Businesses are projected to double their spending in AI systems over the next three years. But productionizing machine learning models behind the AI solutions can be challenging and pose business risks if done incorrectly. Machine learning fairness is one of those key concerns. Recent news stories around AI bias and resulting regulatory probes in credit-lending, hiring, and healthcare applications highlight this problem. 2020 made us especially aware of the challenges that bias poses in society and brought AI’s bias dilemma to the forefront.
Besides the need to comply with existing regulations in some verticals (Equal Credit Opportunity Act (ECOA), The Fair Housing Act, Civil Rights Act, Age Discrimination in Employment Act, etc.), consumers are holding companies accountable, like the case of biased facial recognition that caused providers to exit the market altogether.
ML models are trained on real-world examples so they can generalize historical outcomes on new data. This training data itself could be biased for several reasons, including the limited number of data items representing protected groups and the potential for human bias to creep in during data curation. In addition, models can themselves perpetuate or amplify the training data bias or introduce new bias altogether depending on the training process and the production data. This latter part means that models can become biased even after deployment, given the dynamic nature of data, and need to be checked.
Fairness is a difficult topic that is subjective depending on the domain context. In fact, we have over 20 different notions of fairness. There are some open source packages today that offer what we call a “kitchen sink” solution with limited reliable, secure, and scalable options.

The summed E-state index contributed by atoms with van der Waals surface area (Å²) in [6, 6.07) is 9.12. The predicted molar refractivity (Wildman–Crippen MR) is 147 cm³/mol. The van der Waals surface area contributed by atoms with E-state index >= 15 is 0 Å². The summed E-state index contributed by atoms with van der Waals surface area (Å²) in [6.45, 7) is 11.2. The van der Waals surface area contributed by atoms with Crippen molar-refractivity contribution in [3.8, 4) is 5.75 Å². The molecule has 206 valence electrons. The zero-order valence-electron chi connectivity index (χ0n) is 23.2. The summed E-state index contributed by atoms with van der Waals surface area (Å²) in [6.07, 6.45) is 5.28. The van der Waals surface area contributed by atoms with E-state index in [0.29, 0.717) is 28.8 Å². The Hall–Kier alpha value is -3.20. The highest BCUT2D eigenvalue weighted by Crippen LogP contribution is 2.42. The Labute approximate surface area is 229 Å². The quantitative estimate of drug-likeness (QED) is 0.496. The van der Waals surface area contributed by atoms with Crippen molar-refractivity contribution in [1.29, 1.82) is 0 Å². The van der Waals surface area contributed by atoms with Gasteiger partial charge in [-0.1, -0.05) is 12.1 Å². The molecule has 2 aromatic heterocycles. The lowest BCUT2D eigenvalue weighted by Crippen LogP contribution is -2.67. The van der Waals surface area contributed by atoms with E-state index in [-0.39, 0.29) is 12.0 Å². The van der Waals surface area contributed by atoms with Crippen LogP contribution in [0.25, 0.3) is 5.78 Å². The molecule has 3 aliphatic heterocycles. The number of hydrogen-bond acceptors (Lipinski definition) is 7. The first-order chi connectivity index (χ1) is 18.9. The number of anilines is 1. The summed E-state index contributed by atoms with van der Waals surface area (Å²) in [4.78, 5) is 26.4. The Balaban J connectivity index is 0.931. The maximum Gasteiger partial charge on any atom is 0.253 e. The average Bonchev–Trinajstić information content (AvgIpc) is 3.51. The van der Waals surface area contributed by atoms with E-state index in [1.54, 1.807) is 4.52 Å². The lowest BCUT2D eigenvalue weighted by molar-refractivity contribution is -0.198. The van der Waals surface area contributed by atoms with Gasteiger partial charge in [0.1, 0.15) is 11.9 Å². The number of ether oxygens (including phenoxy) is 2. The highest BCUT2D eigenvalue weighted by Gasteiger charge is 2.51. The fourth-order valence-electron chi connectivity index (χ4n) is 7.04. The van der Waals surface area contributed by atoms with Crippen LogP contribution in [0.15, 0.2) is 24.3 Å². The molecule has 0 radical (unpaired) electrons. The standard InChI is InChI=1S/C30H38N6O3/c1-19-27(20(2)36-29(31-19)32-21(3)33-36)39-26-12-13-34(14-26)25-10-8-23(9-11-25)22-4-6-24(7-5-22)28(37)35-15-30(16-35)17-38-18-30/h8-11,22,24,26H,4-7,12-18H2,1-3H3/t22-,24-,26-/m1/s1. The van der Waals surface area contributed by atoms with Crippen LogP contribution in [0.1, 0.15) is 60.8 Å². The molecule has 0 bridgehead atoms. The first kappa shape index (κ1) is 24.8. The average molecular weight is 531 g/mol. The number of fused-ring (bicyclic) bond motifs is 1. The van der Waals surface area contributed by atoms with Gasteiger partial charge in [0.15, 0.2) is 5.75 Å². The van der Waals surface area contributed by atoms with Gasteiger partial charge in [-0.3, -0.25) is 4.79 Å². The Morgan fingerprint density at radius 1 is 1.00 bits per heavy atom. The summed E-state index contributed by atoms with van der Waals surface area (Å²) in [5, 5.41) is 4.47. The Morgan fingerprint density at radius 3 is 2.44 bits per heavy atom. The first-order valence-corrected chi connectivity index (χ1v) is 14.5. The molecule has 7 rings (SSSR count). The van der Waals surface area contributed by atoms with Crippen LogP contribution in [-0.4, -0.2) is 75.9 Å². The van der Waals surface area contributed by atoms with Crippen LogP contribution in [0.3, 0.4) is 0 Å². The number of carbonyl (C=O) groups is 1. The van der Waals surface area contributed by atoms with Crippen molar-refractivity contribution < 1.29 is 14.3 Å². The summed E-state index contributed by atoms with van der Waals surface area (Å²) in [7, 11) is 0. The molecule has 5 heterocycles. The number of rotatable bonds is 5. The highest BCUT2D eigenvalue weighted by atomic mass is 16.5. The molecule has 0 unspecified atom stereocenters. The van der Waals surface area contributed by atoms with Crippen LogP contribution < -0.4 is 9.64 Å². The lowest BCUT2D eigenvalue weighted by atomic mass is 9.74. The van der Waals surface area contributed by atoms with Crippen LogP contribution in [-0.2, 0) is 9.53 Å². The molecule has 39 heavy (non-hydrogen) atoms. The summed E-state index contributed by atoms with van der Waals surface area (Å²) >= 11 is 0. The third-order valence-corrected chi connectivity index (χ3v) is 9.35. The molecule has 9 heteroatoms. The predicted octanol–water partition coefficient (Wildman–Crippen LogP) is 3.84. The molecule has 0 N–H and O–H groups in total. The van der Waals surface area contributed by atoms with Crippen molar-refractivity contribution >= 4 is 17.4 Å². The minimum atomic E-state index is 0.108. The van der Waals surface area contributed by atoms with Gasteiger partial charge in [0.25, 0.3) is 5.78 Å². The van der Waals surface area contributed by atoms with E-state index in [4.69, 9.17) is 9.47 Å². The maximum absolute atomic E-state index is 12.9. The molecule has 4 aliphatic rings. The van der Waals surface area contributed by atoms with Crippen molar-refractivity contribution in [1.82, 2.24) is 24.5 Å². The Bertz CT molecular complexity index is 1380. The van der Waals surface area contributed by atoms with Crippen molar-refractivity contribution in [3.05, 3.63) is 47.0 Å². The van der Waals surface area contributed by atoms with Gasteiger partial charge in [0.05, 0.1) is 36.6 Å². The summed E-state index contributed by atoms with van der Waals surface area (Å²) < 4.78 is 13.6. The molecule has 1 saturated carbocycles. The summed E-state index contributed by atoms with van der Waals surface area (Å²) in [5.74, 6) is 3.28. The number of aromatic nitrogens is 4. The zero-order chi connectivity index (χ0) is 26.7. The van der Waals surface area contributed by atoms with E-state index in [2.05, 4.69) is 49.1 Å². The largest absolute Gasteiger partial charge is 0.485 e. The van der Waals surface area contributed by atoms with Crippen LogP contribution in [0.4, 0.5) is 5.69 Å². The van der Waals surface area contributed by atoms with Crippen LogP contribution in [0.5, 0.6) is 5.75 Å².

Building a fair AI process requires a two-step process (1) Assess Bias and (2) Mitigate Bias. Today, we’re launching “Bias Detector” in Preview to help teams address the first step for their Machine learning Fairness - Assess Bias. Let’s walk through to see how Bias Detector is uniquely positioned to enable users to assess and solve for bias in their AI models.
Bias can be introduced during model training or during model inference. Bias Detector can, therefore, evaluate bias both in the static context of your training set and in the dynamic context of your live prediction data. This ensures that you can assess bias in your models not only in pre-deployment for validation but also in production for an ongoing real-time assessment.
To run Bias Detector, you need access to the protected attributes since they form the reference against which you’re evaluating for bias. Depending on the use case, you may or may not be able to use protected fields in the model training. Fiddler allows you to upload these fields as metadata with the model and then use it for post hoc analysis.
Differentiating between Data and Model bias - while bias can exist in the data, the model it's trained on can have another representation of it. Fiddler offers fairness insights into both of these entities.